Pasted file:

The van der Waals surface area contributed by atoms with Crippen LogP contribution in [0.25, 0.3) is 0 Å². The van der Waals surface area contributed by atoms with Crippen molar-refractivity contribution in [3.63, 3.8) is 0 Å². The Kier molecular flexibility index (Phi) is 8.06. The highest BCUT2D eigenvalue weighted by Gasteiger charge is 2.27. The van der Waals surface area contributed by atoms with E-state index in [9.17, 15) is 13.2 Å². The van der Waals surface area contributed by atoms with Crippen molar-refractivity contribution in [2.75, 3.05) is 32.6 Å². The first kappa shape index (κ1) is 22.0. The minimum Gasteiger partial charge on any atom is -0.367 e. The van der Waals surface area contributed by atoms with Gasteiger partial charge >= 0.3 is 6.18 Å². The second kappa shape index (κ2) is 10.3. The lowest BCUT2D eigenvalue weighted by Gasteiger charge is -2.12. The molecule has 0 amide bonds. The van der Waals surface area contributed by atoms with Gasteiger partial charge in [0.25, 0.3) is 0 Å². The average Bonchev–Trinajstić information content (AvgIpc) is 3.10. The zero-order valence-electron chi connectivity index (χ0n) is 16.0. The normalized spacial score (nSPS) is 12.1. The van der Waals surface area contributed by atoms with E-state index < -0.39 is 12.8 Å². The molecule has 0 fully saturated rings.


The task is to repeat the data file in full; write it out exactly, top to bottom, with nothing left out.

The van der Waals surface area contributed by atoms with Crippen LogP contribution in [0.25, 0.3) is 0 Å². The van der Waals surface area contributed by atoms with Crippen molar-refractivity contribution in [3.63, 3.8) is 0 Å². The Kier molecular flexibility index (Phi) is 8.06. The highest BCUT2D eigenvalue weighted by Gasteiger charge is 2.27. The van der Waals surface area contributed by atoms with E-state index in [9.17, 15) is 13.2 Å². The van der Waals surface area contributed by atoms with Crippen molar-refractivity contribution in [2.75, 3.05) is 32.6 Å². The first kappa shape index (κ1) is 22.0. The minimum Gasteiger partial charge on any atom is -0.367 e. The van der Waals surface area contributed by atoms with Gasteiger partial charge >= 0.3 is 6.18 Å². The second kappa shape index (κ2) is 10.3. The lowest BCUT2D eigenvalue weighted by Gasteiger charge is -2.12. The molecule has 0 amide bonds. The van der Waals surface area contributed by atoms with Gasteiger partial charge in [0.25, 0.3) is 0 Å². The average Bonchev–Trinajstić information content (AvgIpc) is 3.10. The zero-order valence-electron chi connectivity index (χ0n) is 16.0. The normalized spacial score (nSPS) is 12.1. The van der Waals surface area contributed by atoms with E-state index < -0.39 is 12.8 Å². The molecule has 0 fully saturated rings.